So these are the two main benefits that I have received from leaving my coffee drinking habit. Note that it has only been six weeks, and so in the long term I may notice even more dramatic changes. This reminds me of an interesting quote, often attributed to Bill Gates:
Most people overestimate what they can do in one year and underestimate what they can do in ten years.
How I did it: Going Cold Turkey
There are a multitude of strategies for change. Many involve gradual change, which I often think are the strategies that have the highest chance of succeeding.
However, because I felt that I wouldn’t have the self control to slowly start cutting down on coffee, mostly because of the social situations I might find myself in during the day, I decided that the best way to go about it was going cold turkey.
This means completely giving up from the word go.
Not even one cup is allowed.
This obviously made the withdrawal symptoms more pronounced compared to if I had made a gradual change over a month or two. However, I did almost enjoy seeing how my body was reacting to the lack of coffee.
Both the Buddhist and Stoic philosophies advise us to look at things for exactly what they are. So the latest consumer gadget is just clumps of metal, glass, silicon, and some wiring. That beautiful woman you can take your eyes off is just flesh, blood, bones, excrement, and a brain.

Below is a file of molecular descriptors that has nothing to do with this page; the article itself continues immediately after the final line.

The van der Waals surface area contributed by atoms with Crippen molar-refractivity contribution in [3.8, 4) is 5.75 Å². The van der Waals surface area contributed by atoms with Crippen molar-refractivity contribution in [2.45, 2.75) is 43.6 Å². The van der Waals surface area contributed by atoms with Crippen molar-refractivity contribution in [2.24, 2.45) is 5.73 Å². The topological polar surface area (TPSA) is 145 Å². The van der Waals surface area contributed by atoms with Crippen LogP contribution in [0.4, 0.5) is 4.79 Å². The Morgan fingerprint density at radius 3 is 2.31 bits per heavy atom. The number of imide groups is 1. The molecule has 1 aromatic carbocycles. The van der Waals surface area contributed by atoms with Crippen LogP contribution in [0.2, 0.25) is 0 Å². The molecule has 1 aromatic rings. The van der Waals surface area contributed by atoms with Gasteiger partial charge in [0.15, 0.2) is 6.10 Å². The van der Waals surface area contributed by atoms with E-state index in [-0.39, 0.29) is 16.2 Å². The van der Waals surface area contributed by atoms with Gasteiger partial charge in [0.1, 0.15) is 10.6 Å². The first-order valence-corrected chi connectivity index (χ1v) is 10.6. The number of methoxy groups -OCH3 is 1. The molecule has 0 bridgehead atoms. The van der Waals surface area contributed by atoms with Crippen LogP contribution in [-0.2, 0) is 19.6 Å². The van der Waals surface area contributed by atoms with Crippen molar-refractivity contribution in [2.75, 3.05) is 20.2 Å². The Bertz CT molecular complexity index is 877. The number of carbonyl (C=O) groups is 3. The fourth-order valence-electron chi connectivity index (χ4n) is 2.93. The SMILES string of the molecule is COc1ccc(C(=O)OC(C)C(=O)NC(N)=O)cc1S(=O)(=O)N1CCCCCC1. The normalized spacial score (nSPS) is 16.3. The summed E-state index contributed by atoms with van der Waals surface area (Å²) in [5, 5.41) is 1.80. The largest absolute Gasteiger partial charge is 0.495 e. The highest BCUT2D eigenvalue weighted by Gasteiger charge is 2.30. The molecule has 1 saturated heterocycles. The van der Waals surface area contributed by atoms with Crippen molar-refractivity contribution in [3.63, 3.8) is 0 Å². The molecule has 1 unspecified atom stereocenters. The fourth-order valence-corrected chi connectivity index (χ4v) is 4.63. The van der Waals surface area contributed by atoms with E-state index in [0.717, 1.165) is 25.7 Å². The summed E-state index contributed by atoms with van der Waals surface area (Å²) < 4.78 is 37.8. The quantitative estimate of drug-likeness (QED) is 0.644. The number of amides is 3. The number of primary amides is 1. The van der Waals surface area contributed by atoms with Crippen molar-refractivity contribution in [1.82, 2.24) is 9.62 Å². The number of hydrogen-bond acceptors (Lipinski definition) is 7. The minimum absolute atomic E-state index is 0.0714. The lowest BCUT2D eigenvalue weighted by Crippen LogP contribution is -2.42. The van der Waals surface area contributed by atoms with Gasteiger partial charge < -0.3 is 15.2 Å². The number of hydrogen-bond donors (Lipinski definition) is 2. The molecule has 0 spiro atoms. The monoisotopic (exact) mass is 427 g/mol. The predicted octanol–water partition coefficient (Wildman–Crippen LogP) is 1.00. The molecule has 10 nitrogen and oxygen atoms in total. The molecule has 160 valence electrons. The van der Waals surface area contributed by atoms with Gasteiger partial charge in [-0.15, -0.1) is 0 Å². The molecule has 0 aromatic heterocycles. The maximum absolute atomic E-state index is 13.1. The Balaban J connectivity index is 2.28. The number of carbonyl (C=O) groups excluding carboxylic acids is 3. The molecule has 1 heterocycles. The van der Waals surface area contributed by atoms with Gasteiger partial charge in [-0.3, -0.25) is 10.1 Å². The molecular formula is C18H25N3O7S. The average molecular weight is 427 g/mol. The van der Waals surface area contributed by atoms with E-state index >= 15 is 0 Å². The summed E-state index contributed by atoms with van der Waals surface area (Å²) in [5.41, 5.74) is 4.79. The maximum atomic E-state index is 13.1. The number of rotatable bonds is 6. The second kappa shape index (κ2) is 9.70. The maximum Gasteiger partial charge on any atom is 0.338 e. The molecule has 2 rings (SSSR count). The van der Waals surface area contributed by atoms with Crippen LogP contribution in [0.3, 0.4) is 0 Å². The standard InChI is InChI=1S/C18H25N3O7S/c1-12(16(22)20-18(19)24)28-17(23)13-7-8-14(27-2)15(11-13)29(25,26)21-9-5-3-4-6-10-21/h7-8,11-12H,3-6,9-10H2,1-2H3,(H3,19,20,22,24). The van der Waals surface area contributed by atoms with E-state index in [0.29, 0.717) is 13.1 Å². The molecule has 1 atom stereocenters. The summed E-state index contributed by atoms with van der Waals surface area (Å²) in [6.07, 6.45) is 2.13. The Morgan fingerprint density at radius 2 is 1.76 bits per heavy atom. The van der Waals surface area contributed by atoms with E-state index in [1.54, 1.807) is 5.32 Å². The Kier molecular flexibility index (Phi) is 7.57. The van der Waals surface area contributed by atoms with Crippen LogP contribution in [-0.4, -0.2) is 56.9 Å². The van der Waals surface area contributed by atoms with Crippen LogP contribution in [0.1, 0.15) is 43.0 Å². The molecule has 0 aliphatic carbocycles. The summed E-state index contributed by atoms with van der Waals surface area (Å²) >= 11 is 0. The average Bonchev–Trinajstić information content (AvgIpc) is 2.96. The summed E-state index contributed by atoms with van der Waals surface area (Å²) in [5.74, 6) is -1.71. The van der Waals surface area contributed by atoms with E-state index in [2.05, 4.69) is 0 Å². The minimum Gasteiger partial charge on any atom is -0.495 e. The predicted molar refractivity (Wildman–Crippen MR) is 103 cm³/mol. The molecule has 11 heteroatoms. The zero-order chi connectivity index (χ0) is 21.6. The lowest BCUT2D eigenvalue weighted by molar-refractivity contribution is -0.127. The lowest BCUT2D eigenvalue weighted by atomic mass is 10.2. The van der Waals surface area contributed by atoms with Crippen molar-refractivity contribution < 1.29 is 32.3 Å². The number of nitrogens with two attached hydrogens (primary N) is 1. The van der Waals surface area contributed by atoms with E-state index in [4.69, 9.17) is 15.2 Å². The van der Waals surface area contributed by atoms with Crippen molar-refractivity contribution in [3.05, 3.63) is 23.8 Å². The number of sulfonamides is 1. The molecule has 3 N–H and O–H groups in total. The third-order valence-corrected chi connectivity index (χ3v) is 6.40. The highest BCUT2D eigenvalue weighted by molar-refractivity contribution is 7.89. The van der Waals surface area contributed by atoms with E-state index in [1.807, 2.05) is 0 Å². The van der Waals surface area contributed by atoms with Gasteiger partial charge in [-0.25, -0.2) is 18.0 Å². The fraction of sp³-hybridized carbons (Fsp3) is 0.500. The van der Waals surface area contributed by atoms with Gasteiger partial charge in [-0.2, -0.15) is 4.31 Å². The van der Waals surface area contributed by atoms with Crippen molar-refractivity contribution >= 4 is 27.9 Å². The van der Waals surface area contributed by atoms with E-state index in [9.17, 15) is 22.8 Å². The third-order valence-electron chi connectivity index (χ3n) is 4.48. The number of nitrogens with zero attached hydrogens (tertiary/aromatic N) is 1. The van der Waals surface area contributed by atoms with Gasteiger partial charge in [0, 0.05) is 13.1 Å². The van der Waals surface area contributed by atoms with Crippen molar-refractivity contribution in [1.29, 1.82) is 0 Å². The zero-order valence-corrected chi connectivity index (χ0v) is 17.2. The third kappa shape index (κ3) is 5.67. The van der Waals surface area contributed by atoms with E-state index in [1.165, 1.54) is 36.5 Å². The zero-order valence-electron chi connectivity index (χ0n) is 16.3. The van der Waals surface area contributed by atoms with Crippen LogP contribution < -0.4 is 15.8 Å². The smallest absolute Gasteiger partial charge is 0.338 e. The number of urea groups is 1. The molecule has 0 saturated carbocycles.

By taking things apart in this way, it can help us understand how strange and irrelevant our desires are, and that’s how I came to think of coffee as simply “brown water”, and it felt very strange that my body was craving it so much.
In fact, the very fact that I was having many of the above mentioned withdrawal symptoms was both alarming and reassuring at the same time.
It was alarming because it made me realise the full extend to my addiction, and it was reassuring because it validated my idea and desire to combat against my addiction.
This is an interesting way to look at things and it definitely helped me during my tough week.
Give it a Shot.
So giving up coffee is definitely something you should try, especially if you drink a lot of it, just like I used to. Worst case, you can always go back to drinking coffee. Best case, it might just change your life for the better.
I will drink it again one day, but as a conscious treat, rather than a daily habit. What we do on a daily basis is so important because we are shaped by our habits far more than one-off events. With this in mind, we can understand that it’s fine to give ourselves the occasional luxury or indulgence, as long as we can safely fall back on our positive habits that we repeat day after day.
I also noticed that my appetite has increased. I also gave up breakfast at the same time, and that was a bad idea. When I last gave up breakfast, I leaned up quite a lot, but I was drinking lots of coffee in the morning because coffee helps with surpressing hunger, now I don’t have that crutch and I find it more difficult to wait 6 hours before I break my fast since the day before.
Overall, for me it’s been a great life change, and while there were challenging moments at times, it was actually far smoother than my previous attempts at giving up things.
Here are some great essays and articles that I found online while researching about coffee addiction.